Jeep’s account bio was also tampered with and is now insinuating that the brand has been sold to its competitors.
The account has also been targeting races in racial epithets and accusing employees of partaking in drugs.
The hackers are also said to have changed Jeep’s logo into a Cadillac, prompting Cadillac to distance itself from the hacking.
“Just to clarify, Cadillac is not connected to the hack of the @Jeep Twitter account,” Cadillac said.
Jeep regained control of its account at around midday and tweeted to its followers that it was back in control of the handle.
“Hacking: Definitely not a #Jeep thing. We’re back in the driver’s seat,” Jeep said.
The two companies even cracked a joke with Burger King and Jeep exchanging messages on their pages.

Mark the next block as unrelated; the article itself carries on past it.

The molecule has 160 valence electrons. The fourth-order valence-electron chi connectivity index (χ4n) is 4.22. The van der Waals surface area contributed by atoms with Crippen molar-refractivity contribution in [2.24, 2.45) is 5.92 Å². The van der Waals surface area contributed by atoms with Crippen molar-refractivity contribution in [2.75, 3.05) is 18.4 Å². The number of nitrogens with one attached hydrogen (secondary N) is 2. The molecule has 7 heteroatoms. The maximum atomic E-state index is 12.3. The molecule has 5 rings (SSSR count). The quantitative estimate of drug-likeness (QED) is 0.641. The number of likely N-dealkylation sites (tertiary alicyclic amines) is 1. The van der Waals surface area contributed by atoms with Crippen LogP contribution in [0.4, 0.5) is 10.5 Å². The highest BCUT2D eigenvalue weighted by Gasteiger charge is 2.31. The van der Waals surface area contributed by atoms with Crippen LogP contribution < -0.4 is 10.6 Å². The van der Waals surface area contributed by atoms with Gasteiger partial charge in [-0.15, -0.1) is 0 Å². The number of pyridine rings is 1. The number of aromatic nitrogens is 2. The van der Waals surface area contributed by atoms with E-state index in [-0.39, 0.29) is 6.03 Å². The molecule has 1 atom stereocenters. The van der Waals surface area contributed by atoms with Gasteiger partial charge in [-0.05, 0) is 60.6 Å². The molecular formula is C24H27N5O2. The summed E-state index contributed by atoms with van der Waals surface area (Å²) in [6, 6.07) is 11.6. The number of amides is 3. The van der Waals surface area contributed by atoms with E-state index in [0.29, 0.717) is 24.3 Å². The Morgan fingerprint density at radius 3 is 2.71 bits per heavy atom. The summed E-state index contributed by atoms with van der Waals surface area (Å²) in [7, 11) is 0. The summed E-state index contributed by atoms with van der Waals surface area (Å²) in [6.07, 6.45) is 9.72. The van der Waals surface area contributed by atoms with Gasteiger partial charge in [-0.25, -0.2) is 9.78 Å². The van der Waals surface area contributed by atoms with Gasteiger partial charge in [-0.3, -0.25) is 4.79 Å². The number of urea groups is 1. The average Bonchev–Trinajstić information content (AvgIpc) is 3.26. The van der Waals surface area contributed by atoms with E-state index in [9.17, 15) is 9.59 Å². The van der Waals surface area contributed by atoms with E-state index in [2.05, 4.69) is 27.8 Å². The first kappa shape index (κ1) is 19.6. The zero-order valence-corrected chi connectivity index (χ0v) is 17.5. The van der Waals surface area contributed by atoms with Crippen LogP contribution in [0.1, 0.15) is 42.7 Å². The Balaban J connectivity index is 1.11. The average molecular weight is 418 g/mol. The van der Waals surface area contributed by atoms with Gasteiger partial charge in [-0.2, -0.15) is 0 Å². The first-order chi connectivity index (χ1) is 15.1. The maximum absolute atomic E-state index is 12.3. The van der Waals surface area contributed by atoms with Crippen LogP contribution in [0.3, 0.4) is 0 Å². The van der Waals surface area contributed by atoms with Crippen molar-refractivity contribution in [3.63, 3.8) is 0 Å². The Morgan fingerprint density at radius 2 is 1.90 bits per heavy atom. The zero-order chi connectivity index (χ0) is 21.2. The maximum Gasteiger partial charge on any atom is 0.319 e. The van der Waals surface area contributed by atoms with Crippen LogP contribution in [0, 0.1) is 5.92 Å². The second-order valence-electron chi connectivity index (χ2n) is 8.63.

BurgerKing said: “@Jeep Glad everything is back to normal”, with Jeep responding: “@BurgerKing Thanks BK. Let us know if you want to grab a burger and swap stories - we'll drive.”
The hackers used the same strategy with both hacked accounts.
The Burger King hackers said the company had been sold to McDonald’s and changed the icon to the McDonald’s golden arches and the account's background photo to the new Fish McBites by the fast food chain.